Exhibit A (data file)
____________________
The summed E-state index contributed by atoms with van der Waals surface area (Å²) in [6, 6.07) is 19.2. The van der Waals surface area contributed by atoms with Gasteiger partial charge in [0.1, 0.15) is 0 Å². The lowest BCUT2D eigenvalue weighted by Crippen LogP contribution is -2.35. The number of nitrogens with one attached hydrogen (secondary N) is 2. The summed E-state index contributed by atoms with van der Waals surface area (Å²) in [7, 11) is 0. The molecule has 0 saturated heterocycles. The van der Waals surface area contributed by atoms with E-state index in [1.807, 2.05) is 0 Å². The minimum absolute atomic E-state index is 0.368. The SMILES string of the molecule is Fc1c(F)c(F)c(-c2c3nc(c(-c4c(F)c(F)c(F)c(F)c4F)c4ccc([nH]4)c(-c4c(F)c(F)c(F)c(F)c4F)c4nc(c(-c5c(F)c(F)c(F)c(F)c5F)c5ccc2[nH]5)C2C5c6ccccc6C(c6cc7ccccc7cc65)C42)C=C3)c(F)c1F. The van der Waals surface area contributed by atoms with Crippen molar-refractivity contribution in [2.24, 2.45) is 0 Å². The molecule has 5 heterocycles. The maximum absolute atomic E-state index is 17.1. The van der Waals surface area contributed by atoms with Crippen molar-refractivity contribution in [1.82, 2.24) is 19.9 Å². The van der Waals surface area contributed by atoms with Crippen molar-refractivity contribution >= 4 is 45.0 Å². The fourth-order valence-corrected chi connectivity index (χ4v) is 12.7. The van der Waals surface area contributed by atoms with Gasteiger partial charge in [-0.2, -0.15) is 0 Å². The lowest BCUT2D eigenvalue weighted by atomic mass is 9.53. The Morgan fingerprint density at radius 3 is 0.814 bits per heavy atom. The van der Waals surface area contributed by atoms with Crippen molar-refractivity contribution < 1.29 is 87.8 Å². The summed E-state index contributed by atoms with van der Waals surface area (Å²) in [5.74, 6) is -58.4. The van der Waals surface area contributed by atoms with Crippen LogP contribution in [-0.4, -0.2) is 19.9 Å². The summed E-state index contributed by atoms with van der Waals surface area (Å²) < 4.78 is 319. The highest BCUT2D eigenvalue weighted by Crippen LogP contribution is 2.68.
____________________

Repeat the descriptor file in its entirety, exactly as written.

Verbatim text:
The summed E-state index contributed by atoms with van der Waals surface area (Å²) in [6, 6.07) is 19.2. The van der Waals surface area contributed by atoms with Gasteiger partial charge in [0.1, 0.15) is 0 Å². The lowest BCUT2D eigenvalue weighted by Crippen LogP contribution is -2.35. The number of nitrogens with one attached hydrogen (secondary N) is 2. The summed E-state index contributed by atoms with van der Waals surface area (Å²) in [7, 11) is 0. The molecule has 0 saturated heterocycles. The van der Waals surface area contributed by atoms with E-state index in [1.807, 2.05) is 0 Å². The minimum absolute atomic E-state index is 0.368. The SMILES string of the molecule is Fc1c(F)c(F)c(-c2c3nc(c(-c4c(F)c(F)c(F)c(F)c4F)c4ccc([nH]4)c(-c4c(F)c(F)c(F)c(F)c4F)c4nc(c(-c5c(F)c(F)c(F)c(F)c5F)c5ccc2[nH]5)C2C5c6ccccc6C(c6cc7ccccc7cc65)C42)C=C3)c(F)c1F. The van der Waals surface area contributed by atoms with Crippen molar-refractivity contribution in [2.24, 2.45) is 0 Å². The molecule has 5 heterocycles. The maximum absolute atomic E-state index is 17.1. The van der Waals surface area contributed by atoms with Crippen molar-refractivity contribution in [1.82, 2.24) is 19.9 Å². The van der Waals surface area contributed by atoms with Crippen molar-refractivity contribution >= 4 is 45.0 Å². The fourth-order valence-corrected chi connectivity index (χ4v) is 12.7. The van der Waals surface area contributed by atoms with Gasteiger partial charge in [-0.2, -0.15) is 0 Å². The lowest BCUT2D eigenvalue weighted by atomic mass is 9.53. The Morgan fingerprint density at radius 3 is 0.814 bits per heavy atom. The van der Waals surface area contributed by atoms with Crippen molar-refractivity contribution < 1.29 is 87.8 Å². The summed E-state index contributed by atoms with van der Waals surface area (Å²) in [5.74, 6) is -58.4. The van der Waals surface area contributed by atoms with Crippen LogP contribution in [-0.4, -0.2) is 19.9 Å². The summed E-state index contributed by atoms with van der Waals surface area (Å²) < 4.78 is 319. The highest BCUT2D eigenvalue weighted by Crippen LogP contribution is 2.68.